injectImportedStyles: boolean;
/** config to append to Vite server and production builds */
viteConfig?(): UserConfigExport | Promise<UserConfigExport>;
/** config to render as a component page */
page({ toCommonJSModule }: {
toCommonJSModule: ViteSSR['toCommonJSModule'];
}): PageReturn | Promise<PageReturn>;
/** NOT YET SUPPORTED: Adds polyfills to Node's global object */
polyfills: never;
/** NOT YET SUPPORTED: List of imports to add as scripts on the client */
hydrationPolyfills: never;
}

You can also follow the source code of our existing renderer packages. Don't worry, the code is fairly simple!

Expects: string[] or (ignores: string[]) => string[]

By default, Slinkity will ask 11ty to ignore certain files (or globs of files) to prevent unnecessary reloads during development. These should be files that Vite and Vite alone is in charge of processing.

The full list of ignores will vary as you add renderers to your project. So to make configuration easier, we expose all our ignores using a helper function like so:

// slinkity.config.js
module.exports = defineConfig({
eleventyIgnores(ignores) {
// to check which ignores are applied
console.log({ ignores })

// we discover 11ty will ignore all `.css` files in our `_includes` folder
// say we don't want that to happen, so we filter that ignore out of the list:
return ignores.filter(ignore => !ignore.endsWith('css'))
}
})

You can also apply a string array without using this helper function. However, we expect most people will use eleventyIgnores to filter out ignores when they run into build troubles, so use the code snippet above as your guide!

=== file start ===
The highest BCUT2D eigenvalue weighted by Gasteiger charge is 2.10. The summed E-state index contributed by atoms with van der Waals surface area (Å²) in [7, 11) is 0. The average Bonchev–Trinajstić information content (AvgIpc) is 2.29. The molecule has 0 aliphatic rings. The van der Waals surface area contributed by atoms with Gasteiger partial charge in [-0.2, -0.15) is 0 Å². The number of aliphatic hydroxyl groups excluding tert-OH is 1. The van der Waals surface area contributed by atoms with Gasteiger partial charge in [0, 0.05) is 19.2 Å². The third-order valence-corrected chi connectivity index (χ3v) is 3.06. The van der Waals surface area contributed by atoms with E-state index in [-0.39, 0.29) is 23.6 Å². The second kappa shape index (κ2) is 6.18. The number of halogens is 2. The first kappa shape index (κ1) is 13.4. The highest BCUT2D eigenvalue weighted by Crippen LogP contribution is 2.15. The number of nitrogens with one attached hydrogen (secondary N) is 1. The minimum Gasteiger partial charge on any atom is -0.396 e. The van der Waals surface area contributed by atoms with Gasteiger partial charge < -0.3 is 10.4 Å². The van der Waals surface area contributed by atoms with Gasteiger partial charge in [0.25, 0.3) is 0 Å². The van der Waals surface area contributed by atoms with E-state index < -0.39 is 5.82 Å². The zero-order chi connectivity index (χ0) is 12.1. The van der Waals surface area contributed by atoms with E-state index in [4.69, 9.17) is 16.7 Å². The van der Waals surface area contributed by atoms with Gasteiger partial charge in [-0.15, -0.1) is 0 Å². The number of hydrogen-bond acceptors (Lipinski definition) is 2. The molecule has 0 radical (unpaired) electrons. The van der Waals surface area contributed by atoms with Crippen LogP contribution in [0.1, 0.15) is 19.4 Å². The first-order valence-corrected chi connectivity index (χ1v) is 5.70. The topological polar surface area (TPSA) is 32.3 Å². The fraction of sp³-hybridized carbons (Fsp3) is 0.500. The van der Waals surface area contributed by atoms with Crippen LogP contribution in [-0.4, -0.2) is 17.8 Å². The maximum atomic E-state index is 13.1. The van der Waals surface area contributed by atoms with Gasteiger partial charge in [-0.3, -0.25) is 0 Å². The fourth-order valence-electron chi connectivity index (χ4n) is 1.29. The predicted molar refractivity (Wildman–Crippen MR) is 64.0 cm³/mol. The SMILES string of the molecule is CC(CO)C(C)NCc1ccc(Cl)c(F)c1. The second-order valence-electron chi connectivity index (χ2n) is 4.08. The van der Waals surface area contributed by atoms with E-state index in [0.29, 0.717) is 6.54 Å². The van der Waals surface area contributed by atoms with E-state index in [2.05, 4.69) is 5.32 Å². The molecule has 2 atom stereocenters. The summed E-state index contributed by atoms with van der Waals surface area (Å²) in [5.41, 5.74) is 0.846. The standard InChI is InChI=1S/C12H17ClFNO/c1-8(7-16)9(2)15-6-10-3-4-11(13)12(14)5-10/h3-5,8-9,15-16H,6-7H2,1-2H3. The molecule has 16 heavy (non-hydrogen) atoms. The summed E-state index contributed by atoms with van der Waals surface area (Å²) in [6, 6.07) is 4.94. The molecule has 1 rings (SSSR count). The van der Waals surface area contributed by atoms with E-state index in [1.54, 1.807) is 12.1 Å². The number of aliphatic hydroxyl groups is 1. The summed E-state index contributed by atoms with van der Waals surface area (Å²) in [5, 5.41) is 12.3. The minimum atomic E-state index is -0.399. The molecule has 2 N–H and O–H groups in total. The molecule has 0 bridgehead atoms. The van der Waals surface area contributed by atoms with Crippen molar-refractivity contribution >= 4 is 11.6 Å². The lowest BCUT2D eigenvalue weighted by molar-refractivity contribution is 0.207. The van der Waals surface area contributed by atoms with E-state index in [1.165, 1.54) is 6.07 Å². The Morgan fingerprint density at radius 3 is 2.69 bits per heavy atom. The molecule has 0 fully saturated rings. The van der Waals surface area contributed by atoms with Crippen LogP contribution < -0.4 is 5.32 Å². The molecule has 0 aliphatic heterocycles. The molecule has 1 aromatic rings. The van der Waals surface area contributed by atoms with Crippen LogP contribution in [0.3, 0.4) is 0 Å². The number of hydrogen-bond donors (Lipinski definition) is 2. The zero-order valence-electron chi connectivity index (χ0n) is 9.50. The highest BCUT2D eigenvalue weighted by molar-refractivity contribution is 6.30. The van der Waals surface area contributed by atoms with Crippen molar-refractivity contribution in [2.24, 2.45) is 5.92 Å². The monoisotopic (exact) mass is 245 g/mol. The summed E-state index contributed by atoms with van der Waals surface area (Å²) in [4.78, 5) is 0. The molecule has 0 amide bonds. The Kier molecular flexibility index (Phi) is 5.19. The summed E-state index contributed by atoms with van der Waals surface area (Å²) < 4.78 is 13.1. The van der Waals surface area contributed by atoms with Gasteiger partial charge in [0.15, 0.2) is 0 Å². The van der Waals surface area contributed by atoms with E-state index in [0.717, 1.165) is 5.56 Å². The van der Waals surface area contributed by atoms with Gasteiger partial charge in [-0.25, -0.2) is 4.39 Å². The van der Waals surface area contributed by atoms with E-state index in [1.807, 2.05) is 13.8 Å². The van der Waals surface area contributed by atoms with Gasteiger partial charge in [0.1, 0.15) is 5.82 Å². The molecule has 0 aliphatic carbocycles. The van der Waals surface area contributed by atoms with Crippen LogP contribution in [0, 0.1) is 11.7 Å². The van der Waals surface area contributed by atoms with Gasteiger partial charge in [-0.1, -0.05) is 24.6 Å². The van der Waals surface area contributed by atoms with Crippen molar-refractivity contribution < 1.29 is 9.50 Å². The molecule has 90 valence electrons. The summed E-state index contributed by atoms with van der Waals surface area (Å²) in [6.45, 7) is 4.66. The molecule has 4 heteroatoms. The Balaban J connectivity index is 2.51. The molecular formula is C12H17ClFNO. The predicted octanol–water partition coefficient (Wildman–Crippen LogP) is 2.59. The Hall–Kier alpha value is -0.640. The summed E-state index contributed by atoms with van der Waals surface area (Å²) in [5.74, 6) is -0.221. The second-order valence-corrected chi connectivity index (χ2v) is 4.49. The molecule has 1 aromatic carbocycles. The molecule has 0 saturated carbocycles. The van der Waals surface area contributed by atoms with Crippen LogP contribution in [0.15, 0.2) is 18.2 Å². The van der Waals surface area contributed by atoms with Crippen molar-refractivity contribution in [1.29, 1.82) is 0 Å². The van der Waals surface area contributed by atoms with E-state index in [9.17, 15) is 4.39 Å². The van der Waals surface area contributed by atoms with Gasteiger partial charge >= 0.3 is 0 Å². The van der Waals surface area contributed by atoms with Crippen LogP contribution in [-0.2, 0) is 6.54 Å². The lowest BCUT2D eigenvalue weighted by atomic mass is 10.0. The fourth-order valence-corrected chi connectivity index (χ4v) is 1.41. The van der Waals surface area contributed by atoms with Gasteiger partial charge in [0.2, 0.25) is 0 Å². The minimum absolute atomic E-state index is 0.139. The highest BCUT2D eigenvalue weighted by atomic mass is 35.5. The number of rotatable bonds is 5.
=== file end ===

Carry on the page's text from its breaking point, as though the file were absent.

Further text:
11ty's .eleventy.js / eleventy.config.js

Section titled "11ty's .eleventy.js / eleventy.config.js"

Full 11ty documentation here

Like any 11ty site, you'll configure all 11ty-specific options in this file. There are quite a few configurable options here, but to name a few:

  • 📁 Directories for build input, output, "_includes," and layouts using dir. To clarify: yes, Slinkity respects any directories you set in your 11ty config 🏆
  • 🚒 Default template engines for markdown and HTML files. If you noticed the nicer Nunjucks / .njk syntax we use and want to replace liquid as the default, look no further!
  • ⚙️ Filters or shortcodes to augment your static templates. Think of these like any other JS function, accepting arguments and returning content for your pages.

Head to their docs for the full list of options. And yes, everything should work as expected with Slinkity.

Full Vite documentation here

You'll configure all bundler-specific options in this file. If you aren't quite sure which options belong here over an 11ty or Slinkity config, here's a common set of use cases:

🚨 Note: We run Vite in "middleware mode" as part of our Browsersync server. This means server-specific options like server.watch and server.port will not take effect!

🚨 This CLI is deprecated in Slinkity v0.8+. Expect this CLI to be removed in v1.0!

Before Slinkity could be applied as a plugin, we implemented a thin CLI wrapper around 11ty to apply our configuration. We maintain this documentation for legacy users only. Do not attempt to run the Slinkity CLI if Slinkity is also applied as a plugin.